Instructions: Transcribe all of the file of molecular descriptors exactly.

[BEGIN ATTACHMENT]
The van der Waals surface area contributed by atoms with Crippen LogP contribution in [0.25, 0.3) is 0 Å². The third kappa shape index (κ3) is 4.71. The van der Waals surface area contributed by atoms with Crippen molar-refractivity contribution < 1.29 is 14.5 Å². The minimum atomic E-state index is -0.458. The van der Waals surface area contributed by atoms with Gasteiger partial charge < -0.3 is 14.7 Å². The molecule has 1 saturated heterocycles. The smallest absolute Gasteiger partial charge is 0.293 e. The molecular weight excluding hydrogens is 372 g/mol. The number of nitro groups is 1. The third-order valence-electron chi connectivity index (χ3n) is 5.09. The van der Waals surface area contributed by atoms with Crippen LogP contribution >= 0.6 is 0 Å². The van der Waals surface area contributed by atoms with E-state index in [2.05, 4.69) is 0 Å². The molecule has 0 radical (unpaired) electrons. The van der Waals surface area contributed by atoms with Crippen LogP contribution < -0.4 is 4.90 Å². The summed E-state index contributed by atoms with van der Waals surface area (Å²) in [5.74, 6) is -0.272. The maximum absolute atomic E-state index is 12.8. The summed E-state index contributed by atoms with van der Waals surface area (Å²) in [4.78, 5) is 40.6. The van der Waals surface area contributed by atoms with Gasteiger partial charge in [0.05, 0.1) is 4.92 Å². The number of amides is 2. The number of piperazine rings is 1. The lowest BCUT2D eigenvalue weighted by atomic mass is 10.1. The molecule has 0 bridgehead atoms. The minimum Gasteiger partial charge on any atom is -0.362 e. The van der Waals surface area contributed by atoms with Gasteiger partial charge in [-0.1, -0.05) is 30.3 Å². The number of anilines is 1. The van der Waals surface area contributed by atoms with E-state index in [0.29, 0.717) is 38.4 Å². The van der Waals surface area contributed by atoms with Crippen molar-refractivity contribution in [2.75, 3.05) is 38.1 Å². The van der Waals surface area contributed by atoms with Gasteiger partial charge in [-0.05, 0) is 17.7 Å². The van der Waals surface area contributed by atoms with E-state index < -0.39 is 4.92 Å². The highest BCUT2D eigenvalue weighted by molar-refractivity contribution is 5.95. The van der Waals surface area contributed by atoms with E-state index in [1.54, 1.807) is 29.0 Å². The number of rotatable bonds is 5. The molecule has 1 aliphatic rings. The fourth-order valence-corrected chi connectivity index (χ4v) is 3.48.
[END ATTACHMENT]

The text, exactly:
The van der Waals surface area contributed by atoms with Crippen LogP contribution in [0.25, 0.3) is 0 Å². The third kappa shape index (κ3) is 4.71. The van der Waals surface area contributed by atoms with Crippen molar-refractivity contribution < 1.29 is 14.5 Å². The minimum atomic E-state index is -0.458. The van der Waals surface area contributed by atoms with Gasteiger partial charge < -0.3 is 14.7 Å². The molecule has 1 saturated heterocycles. The smallest absolute Gasteiger partial charge is 0.293 e. The molecular weight excluding hydrogens is 372 g/mol. The number of nitro groups is 1. The third-order valence-electron chi connectivity index (χ3n) is 5.09. The van der Waals surface area contributed by atoms with Crippen LogP contribution >= 0.6 is 0 Å². The van der Waals surface area contributed by atoms with E-state index in [2.05, 4.69) is 0 Å². The molecule has 0 radical (unpaired) electrons. The van der Waals surface area contributed by atoms with Crippen LogP contribution < -0.4 is 4.90 Å². The summed E-state index contributed by atoms with van der Waals surface area (Å²) in [5.74, 6) is -0.272. The maximum absolute atomic E-state index is 12.8. The summed E-state index contributed by atoms with van der Waals surface area (Å²) in [4.78, 5) is 40.6. The van der Waals surface area contributed by atoms with Gasteiger partial charge in [0.05, 0.1) is 4.92 Å². The number of amides is 2. The number of piperazine rings is 1. The lowest BCUT2D eigenvalue weighted by atomic mass is 10.1. The molecule has 0 bridgehead atoms. The minimum Gasteiger partial charge on any atom is -0.362 e. The van der Waals surface area contributed by atoms with Gasteiger partial charge in [-0.1, -0.05) is 30.3 Å². The number of anilines is 1. The van der Waals surface area contributed by atoms with E-state index in [0.29, 0.717) is 38.4 Å². The van der Waals surface area contributed by atoms with Crippen molar-refractivity contribution in [2.75, 3.05) is 38.1 Å². The van der Waals surface area contributed by atoms with Gasteiger partial charge in [-0.05, 0) is 17.7 Å². The van der Waals surface area contributed by atoms with E-state index < -0.39 is 4.92 Å². The highest BCUT2D eigenvalue weighted by molar-refractivity contribution is 5.95. The van der Waals surface area contributed by atoms with E-state index in [1.54, 1.807) is 29.0 Å². The number of rotatable bonds is 5. The molecule has 1 aliphatic rings. The fourth-order valence-corrected chi connectivity index (χ4v) is 3.48.